• Self-Empowering experience giving a confidence boost to a woman about her body and her sexuality.
  • A way of having a great time playing dress up with sexy outfits and lingerie and keeping a record of the results.
  • A gift for a husband to be. Many women feel that by presenting themselves in a way perhaps not seen before by their lover they are giving him a unique and very personal gift that will surprise and delight.
  • Getting some images to compliment the more usual wedding photographs and aid in creating a timeline around recording a wedding. Boudoir shots come right at the beginning of the wedding process and could be seen as part of a complete record showing before, during and after a wedding. While the boudoir pictures may not come out for parents and relations they are a great very personal reminder of the time before a wedding especially for the bride but also for the groom. Something that both can enjoy nostalgically for many years to come.

There are no doubt many other reasons I haven’t covered here. But by considering why you want to have boudoir photographs taken of yourself you can come to a decision as to what you are looking for in your ideal boudoir photographer. For example if it is to be mainly about the self-empowerment and playing with costumes are you really that bothered about how the photographs will turn out? If that’s your motivation then you can concentrate on photographers who highlight the pampering and luxury customer side of the experience. On the other hand if you don’t care about the pampering and want great images at any cost then you need to concentrate on those photographers who specialise on those things and perhaps offer less pampering. Or if they are all important then you need to look for someone who offers a complete package of all those things.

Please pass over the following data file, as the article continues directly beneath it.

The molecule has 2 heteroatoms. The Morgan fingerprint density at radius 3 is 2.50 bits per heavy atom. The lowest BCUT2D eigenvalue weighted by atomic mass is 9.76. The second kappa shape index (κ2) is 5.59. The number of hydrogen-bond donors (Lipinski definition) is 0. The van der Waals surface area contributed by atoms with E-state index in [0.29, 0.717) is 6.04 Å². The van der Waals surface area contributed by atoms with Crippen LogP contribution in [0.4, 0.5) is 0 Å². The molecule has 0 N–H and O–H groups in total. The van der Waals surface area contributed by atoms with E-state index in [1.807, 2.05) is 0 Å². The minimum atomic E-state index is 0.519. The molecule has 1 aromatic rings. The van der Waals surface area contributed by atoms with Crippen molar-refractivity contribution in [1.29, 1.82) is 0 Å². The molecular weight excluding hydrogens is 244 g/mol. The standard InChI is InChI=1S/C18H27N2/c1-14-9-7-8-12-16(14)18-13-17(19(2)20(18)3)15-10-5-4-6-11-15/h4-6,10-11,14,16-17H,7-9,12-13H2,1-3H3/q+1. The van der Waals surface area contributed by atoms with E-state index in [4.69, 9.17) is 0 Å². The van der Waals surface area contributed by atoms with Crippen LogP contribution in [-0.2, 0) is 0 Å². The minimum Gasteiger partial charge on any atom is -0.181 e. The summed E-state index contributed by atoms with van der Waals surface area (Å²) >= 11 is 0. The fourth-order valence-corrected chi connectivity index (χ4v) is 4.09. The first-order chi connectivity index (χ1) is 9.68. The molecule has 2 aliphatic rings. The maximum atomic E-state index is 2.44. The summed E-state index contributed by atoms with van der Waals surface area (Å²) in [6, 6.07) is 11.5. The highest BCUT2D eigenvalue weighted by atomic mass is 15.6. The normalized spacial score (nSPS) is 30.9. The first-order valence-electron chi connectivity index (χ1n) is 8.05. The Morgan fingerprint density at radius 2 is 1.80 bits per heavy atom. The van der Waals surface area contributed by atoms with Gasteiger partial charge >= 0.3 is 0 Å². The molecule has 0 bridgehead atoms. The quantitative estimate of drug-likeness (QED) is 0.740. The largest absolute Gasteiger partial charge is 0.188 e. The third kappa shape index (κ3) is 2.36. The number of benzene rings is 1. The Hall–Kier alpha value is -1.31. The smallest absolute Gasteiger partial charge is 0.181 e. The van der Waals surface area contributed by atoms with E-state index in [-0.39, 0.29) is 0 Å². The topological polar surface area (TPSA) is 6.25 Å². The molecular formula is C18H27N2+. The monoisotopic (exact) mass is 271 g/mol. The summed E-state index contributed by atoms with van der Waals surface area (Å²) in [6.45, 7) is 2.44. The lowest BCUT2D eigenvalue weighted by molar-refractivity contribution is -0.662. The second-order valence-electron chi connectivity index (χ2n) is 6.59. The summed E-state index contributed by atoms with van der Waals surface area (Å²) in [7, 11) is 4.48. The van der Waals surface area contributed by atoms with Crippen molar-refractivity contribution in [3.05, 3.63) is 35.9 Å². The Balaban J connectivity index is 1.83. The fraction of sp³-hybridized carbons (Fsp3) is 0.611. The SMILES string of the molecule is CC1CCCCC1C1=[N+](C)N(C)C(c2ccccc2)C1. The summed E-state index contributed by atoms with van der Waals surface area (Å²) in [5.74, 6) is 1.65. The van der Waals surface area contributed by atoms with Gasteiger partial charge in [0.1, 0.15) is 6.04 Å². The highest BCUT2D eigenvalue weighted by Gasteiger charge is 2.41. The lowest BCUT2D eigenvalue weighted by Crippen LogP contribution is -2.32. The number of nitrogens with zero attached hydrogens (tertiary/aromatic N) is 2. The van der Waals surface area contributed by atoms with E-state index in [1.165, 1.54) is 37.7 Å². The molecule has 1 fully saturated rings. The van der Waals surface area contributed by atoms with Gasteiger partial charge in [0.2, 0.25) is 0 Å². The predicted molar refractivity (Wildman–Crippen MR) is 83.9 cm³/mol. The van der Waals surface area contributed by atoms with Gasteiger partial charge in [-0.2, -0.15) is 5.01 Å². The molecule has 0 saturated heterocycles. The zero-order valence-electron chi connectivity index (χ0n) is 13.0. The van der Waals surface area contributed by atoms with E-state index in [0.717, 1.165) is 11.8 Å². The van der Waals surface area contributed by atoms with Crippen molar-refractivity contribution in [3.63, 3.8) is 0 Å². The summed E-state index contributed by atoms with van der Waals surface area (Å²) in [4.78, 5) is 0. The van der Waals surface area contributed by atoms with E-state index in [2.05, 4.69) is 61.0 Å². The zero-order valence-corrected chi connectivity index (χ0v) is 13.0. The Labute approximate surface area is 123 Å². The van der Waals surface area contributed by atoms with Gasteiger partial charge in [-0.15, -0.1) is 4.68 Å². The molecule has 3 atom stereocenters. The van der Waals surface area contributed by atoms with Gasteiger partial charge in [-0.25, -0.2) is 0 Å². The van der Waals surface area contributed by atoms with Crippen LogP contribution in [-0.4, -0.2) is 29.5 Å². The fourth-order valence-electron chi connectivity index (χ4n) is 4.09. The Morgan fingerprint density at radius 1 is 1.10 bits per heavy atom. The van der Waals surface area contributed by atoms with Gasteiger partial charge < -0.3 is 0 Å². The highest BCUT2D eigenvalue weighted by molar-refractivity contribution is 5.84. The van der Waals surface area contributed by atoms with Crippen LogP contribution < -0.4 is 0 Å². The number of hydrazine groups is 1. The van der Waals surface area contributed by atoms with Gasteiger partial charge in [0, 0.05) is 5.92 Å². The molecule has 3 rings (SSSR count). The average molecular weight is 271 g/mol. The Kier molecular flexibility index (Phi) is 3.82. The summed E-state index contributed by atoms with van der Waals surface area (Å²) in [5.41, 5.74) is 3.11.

Once you are clear on what you need from your boudoir experience you are ready to start looking at what photographers are actually offering.

The Gender Issue

All female studios are a fantastic option for those women who are uncomfortable working on boudoir imagery with a man behind the camera or in the studio.

For many women this is essential. However, if you are open minded on the issue there are pros and cons to be considered and it’s not quite such a simple decision as it might seem at first glance. Look at your list of objectives and consider how strongly the experience itself is of importance to you versus the end result.